Regina King on the Verifiable Lessons of ‘The Harder They Fall’ and Her Other Black History-Laced Projects

Image: courtesy of Netflix

The Harder They Fall, directed by Jeymes Samuel, has finally landed on Netflix. Starring Jonathan Majors, Idris Elba, Regina King, LaKeith Stanfield, Delroy Lindo, Deon Cole, Zazie Beetz, the Jay-Z-produced film is a rare Black cast entry in the Western genre. That distinction is one of the main reasons Regina King told EBONY she had to be part of this film.

“It was just a space that we don’t get to see ourselves in, one; and two, how often do we get the opportunity to have that big film with all of those people?” she explained. “You don’t hear that. Usually for us if it’s something like that—and it’s been a long, long, long time—it’s usually a romantic comedy, but it’s never a genre like western, or action or any of that nature.”  

Prior to directing The Harder They Fall, Samuel had already earned notoriety in his native London as a singer-songwriter, music producer and filmmaker, going by The Bullitts. Back in 2013, Samuel won critical acclaim for his short film They Die By Dawn (which accompanied his first album, They Die By Dawn & Other Short Stories). The short, which premiered at South By Southwest, starred heavy hitters—Michael K. Williams, Erykah Badu, Isaiah Washington, Jesse Williams and Rosario Dawson. A Black western as well, the film was set in the Black town of Langston, Oklahoma in 1890. 

Even before she knew the full cast of Samuel’s first feature-length film beyond Idris Elba, King revealed that she was already sold. “When I met Jeymes and he broke down his vision, I just was so excited,” she beamed. “It felt fresh. I played some of the music that he had already written to some of the scenes, and I just was like, ‘You know what? I’m going to take a ride with you.’” (The music, which meshes contemporary rhythms like reggae and hip-hop, along with a few unexpected genres, is vibrant throughout the film and can be enjoyed on a soundtrack, for which Jay-Z has two collaborations, released last week.)

The Black history twist to the film, like her HBO limited series Watchmen, was a bonus for the actress. Even though The Harder They Fall is a completely fictional story mainly following Jonathan Majors’ Nat Love as he seeks revenge against Idris Elba’s Rufus Buck, its other characters are also largely Black people from the Old West who have, until now, failed to receive their mainstream flowers. Others include Cherokee Bill (LaKeith Stanfield), Bass Reeves (Delroy Lindo), Jim Beckwourth (RJ Cyler), Bill Pickett (Edi Gathegi), Stagecoach Mary (Zazie Beetz), and Wiley Escoe (Deon Cole). King’s character Treacherous Trudy Smith (or Getrude Smith) is a little known pickpocket. Cuffee, played by Danielle Deadwyler, who might be recognizable from Watchmen, also has a unique twist.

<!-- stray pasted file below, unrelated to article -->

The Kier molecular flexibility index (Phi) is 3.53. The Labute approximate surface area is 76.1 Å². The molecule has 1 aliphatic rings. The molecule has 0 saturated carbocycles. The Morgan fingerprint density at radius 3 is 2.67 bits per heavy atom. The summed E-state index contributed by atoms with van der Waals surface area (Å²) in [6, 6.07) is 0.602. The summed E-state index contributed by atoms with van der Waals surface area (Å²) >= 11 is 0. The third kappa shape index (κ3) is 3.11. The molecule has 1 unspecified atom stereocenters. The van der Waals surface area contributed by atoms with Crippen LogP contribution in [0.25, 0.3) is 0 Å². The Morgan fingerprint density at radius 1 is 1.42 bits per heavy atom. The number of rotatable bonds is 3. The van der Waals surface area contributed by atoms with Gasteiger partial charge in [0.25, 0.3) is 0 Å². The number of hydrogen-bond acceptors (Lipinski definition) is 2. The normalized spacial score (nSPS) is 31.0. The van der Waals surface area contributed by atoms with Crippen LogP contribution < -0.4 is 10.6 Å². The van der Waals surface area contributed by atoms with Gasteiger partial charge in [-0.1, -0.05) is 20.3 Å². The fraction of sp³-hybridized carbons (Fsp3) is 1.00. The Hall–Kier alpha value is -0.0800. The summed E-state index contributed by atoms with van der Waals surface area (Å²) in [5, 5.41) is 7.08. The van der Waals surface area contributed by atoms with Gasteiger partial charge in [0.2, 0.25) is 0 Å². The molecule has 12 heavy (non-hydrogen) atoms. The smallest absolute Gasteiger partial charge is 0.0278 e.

“When you can take in real history and do an extrapolation of it, I feel like it pulls people in, and people don’t feel like they have to watch,” King, who recently received her star on the Hollywood Walk of Fame, explained to EBONY. “I am guilty of being in some of these pieces [where] you feel it’s your obligation to watch it because it’s a history lesson or it’s a subject that’s very topical.”

With The Harder They Fall, she truly believes that the entertainment shines through. “When you feel like this is an appointment film. This is something that I’m just going to go for the entertainment, and then you happen to get that extra history lesson or bit of information that’s relevant to today or the past, that’s just a win-win. I feel a spoonful of sugar helps the medicine go down.”

Her next win-win is portraying shero Shirley Chisholm in the film Shirley, written and directed by Oscar winner John Ridley, with whom she won her first two Emmys as Outstanding Supporting Actress in the ABC limited anthology series American Crime. “It’s been a passion project for my sister [Reina, with whom she owns the boutique Royal Ties Productions] and I for almost 12 years now. And it’s pretty much following Shirley through that ‘72 election and a little bit before just to get you familiar with just who this hero was and who she is and what she’s represented to so many.” 

That last part is particularly important to King who feels that “so many people know her name and feel like ‘oh she’s one of our heroes because when Black History Month or whatever comes around, she’ll get a date or a page or whatever” but they don’t know her. “I just feel like it’s just important to know what inspire those who inspire us.”

And this is one of the many reasons Regina King continues to inspire us.

Ronda Racha Penrice is the author of Black American History For Dummies.

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